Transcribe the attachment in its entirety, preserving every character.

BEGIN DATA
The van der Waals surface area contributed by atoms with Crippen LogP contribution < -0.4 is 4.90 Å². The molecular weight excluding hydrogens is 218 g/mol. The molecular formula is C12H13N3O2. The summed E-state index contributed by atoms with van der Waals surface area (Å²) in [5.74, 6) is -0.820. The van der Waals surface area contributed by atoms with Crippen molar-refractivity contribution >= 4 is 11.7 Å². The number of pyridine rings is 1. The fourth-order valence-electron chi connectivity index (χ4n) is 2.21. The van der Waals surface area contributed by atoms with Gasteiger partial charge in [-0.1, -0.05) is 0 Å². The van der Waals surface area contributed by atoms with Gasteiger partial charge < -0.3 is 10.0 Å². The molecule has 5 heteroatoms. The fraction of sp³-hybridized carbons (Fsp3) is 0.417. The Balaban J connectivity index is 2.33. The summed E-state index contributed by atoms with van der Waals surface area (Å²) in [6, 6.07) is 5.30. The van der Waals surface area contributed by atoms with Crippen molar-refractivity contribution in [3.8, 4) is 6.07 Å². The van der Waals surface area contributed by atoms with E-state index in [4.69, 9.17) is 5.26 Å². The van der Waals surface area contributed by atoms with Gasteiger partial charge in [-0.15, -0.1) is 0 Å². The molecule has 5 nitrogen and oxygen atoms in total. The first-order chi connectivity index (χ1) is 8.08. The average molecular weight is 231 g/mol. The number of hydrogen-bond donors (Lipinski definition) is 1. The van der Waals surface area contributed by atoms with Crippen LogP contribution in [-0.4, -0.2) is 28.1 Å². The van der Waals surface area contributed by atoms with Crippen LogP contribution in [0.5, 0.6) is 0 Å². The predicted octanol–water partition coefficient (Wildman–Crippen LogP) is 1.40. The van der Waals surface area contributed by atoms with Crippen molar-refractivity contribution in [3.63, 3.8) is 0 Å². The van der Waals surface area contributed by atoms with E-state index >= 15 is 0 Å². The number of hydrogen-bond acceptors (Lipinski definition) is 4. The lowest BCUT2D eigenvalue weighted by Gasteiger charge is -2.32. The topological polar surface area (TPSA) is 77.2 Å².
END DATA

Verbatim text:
The van der Waals surface area contributed by atoms with Crippen LogP contribution < -0.4 is 4.90 Å². The molecular weight excluding hydrogens is 218 g/mol. The molecular formula is C12H13N3O2. The summed E-state index contributed by atoms with van der Waals surface area (Å²) in [5.74, 6) is -0.820. The van der Waals surface area contributed by atoms with Crippen molar-refractivity contribution >= 4 is 11.7 Å². The number of pyridine rings is 1. The fourth-order valence-electron chi connectivity index (χ4n) is 2.21. The van der Waals surface area contributed by atoms with Gasteiger partial charge in [-0.1, -0.05) is 0 Å². The van der Waals surface area contributed by atoms with Gasteiger partial charge < -0.3 is 10.0 Å². The molecule has 5 heteroatoms. The fraction of sp³-hybridized carbons (Fsp3) is 0.417. The Balaban J connectivity index is 2.33. The summed E-state index contributed by atoms with van der Waals surface area (Å²) in [6, 6.07) is 5.30. The van der Waals surface area contributed by atoms with Crippen molar-refractivity contribution in [3.8, 4) is 6.07 Å². The van der Waals surface area contributed by atoms with E-state index in [4.69, 9.17) is 5.26 Å². The van der Waals surface area contributed by atoms with Gasteiger partial charge in [-0.15, -0.1) is 0 Å². The molecule has 5 nitrogen and oxygen atoms in total. The first-order chi connectivity index (χ1) is 8.08. The average molecular weight is 231 g/mol. The number of hydrogen-bond donors (Lipinski definition) is 1. The van der Waals surface area contributed by atoms with Crippen LogP contribution in [-0.4, -0.2) is 28.1 Å². The van der Waals surface area contributed by atoms with Crippen LogP contribution in [0.5, 0.6) is 0 Å². The predicted octanol–water partition coefficient (Wildman–Crippen LogP) is 1.40. The van der Waals surface area contributed by atoms with Crippen molar-refractivity contribution in [3.63, 3.8) is 0 Å². The van der Waals surface area contributed by atoms with E-state index >= 15 is 0 Å². The number of hydrogen-bond acceptors (Lipinski definition) is 4. The lowest BCUT2D eigenvalue weighted by Gasteiger charge is -2.32. The topological polar surface area (TPSA) is 77.2 Å².